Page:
Case study about a Computing student with Cystic Fibrosis and the impact this has on his studies.
Source: http://dart.lboro.ac.uk/ROBIN.htm (information accessed and extracted September 2008)
This case study examines the experience of Robin, a placement year student studying for a BSc (Hons) degree in Computer and Network Engineering in the School of Engineering at a city-based campus.
Robin has Cystic Fibrosis (CF) which, whilst it does not directly impede his academic progress in any specific way, renders him susceptible to chest infections and a digestive disorder needing regular medication which is difficult to administer.
CF is a genetic disease affecting approximately 8,000 children and adults in the UK. A defective gene causes the body to produce an abnormally thick, sticky mucus that clogs the lungs and leads to potentially life-threatening lung infections. These thick secretions also obstruct the pancreas, preventing digestive enzymes from reaching the intestines to help break down and absorb food.
At the time of his interview Robin was on placement at a Secondary School several miles away from his University. His work placement involved managing, maintaining and developing a computer network system for the school.
THE STUDENT’S EXPERIENCE
Learning & Teaching Experience
Robin’s disability, despite having the potential to be very debilitating, has had surprisingly little impact on his studies. He has been able to play a full part in lectures, laboratory work and tutorial discussions. Making presentations presented some difficulty in that sustained talking can bring about coughing fits.
His chief difficulty is that his disability can cause him to lose time if he contracts an infection, or if he needs hospital treatment, and over the two years that he has completed he has only lost two to three weeks. He reports that his tutors were very supportive in providing printed notes and extra tutorials covering the work that he missed.
Under normal circumstances Robin finds little difficulty meeting assignment deadlines, except when he has to be absent. He reports that leniency with deadlines was offered at the time of his absence but he did not need to take advantage of this.
Impact on Learning & Academic Progress
Although Robin’s disability has had little direct impact on his learning whilst at university, it has impinged on his life. Some of the rooms in the older part of the campus are not air conditioned and can become very hot in summer, causing extensive coughing and sometimes asthma attacks. His medication places constraints on his freedom in that he needs at least one hour in a morning and two hours of an evening to take his medication, and longer periods when he is ill. Steps can be a problem for him because of breathing difficulties. He reports that he has had to be absent for two weeks during his placement, but he managed to catch up on his work, and apart from this he has found his placement very rewarding and academically challenging.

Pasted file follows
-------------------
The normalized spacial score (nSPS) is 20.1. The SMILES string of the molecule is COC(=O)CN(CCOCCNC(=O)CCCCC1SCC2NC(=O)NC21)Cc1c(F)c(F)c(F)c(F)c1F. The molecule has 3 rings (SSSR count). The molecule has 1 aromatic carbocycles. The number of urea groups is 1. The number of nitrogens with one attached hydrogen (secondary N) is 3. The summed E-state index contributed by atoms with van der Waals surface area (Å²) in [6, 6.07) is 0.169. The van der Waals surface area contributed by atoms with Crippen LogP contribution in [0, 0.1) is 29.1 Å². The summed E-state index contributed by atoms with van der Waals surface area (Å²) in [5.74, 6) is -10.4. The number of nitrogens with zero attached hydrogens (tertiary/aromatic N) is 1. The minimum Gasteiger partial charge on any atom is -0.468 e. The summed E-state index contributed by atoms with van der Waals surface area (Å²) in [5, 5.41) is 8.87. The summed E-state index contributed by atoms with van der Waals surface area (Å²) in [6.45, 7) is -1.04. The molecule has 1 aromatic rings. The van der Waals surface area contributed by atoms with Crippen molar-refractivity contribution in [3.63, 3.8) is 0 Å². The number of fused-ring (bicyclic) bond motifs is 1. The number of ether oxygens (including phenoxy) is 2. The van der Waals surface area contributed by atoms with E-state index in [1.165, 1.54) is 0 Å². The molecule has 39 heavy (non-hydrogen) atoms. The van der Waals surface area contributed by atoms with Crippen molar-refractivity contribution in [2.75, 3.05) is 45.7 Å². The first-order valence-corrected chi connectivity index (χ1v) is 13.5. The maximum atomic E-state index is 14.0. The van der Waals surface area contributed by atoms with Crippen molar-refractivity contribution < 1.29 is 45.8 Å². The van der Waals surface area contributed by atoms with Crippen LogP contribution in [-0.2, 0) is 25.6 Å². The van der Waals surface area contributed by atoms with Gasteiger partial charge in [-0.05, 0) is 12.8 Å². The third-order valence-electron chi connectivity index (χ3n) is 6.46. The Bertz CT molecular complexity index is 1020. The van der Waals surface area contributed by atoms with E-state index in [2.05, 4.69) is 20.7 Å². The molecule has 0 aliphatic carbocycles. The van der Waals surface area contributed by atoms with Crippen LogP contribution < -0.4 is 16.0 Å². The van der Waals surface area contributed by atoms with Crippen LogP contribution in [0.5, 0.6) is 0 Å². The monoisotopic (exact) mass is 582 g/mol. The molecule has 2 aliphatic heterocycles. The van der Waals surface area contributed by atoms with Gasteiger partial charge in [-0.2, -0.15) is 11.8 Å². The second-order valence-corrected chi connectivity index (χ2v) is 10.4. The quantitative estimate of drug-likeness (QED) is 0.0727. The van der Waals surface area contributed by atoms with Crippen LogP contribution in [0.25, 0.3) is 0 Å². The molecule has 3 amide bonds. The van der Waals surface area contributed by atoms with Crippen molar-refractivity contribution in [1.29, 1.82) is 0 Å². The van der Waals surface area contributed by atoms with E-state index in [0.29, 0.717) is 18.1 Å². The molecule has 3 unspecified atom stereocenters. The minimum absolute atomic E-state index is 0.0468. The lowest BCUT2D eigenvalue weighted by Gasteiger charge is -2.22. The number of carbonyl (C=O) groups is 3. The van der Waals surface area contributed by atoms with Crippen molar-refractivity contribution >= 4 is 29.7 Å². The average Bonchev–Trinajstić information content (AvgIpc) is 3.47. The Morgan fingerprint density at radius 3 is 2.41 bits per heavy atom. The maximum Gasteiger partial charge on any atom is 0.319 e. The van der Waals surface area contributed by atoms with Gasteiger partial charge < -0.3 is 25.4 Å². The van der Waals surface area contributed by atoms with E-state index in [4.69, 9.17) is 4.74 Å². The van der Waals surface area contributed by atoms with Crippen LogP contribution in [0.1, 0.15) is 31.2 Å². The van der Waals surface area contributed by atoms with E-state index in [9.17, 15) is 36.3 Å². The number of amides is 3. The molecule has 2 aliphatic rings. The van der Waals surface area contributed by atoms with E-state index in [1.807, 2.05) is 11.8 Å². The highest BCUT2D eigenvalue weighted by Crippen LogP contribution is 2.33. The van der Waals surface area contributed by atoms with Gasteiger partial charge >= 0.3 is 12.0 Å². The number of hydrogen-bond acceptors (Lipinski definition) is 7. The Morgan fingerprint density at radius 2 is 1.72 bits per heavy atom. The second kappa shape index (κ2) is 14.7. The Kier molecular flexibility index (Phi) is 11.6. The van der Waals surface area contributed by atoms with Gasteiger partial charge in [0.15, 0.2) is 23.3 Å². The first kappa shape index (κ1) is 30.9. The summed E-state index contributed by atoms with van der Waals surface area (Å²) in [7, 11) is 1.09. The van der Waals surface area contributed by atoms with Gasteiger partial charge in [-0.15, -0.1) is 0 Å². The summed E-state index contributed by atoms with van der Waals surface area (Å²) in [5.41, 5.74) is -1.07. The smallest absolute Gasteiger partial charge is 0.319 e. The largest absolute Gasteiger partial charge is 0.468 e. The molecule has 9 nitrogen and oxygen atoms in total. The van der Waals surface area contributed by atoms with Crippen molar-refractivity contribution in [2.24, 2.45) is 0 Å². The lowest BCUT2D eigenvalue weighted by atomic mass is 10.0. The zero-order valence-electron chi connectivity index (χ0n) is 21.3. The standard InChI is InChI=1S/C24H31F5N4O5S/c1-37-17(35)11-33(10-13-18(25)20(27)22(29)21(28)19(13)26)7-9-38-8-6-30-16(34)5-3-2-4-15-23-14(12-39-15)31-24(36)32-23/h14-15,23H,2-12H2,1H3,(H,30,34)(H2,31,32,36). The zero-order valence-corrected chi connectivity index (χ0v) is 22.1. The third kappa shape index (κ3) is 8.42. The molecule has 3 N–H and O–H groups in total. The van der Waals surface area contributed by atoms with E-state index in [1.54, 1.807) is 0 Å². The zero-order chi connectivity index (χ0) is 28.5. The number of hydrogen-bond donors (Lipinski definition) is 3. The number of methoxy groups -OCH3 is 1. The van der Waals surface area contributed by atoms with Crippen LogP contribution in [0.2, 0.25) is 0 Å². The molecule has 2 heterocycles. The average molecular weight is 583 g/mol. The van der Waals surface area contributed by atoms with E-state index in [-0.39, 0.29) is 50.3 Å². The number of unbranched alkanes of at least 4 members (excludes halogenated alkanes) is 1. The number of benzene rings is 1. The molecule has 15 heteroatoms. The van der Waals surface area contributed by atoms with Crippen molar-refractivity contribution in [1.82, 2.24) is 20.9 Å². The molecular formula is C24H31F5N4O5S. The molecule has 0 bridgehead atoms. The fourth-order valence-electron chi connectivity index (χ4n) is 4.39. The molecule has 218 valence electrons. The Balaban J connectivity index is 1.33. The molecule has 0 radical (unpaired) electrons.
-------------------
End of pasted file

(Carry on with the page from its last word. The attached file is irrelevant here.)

Robin’s disability does not appear to have had a serious impact on his studies nor on the quality of work he is able to produce. However, it does place constraints on his mobility and his freedom due to his need for regular, time consuming medication. It would be difficult for him to be at a university away from home where he was cut off from the support he receives from his family. (If Robin were to study away from home, he would probably require a careful assessment of his personal support needs and possibly the provision of a personal assistant.)
CONCLUSIONS / RECOMMENDATIONS
Clearly, the impact of Robin’s disability has not seriously affected his academic progress. Nevertheless, this Case Study offers some conclusions / recommendations on the basis of his experience.
Actions that could be taken to address some of the issues that could potentially affect a students with CF or similar disabilities include:
Timetabling to avoid the use of stairs, and to provide the most suitable environment i.e. clean, well ventilated, maintained at a comfortable temperature, and in reasonably close proximity to his medication (not on a different site at a considerable distance).
If a student is unavoidably absent, the provision of printed copies of lecture notes, tutorial exercises, assignments etc. to enable the student to quickly catch up on missed work. Also, if possible, the arrangement of extra tutorials to clear points of difficulty arising from missed work. Access to an online learning system (or alternatively e-mail communication) would be valuable in this respect.
If assignments are missed during spells of absence, it may be necessary to consider the integrity of the assessment e.g. if work has been returned to other students before the student in question has had a chance to complete the given assignment, then an alternative assignment may need to be set.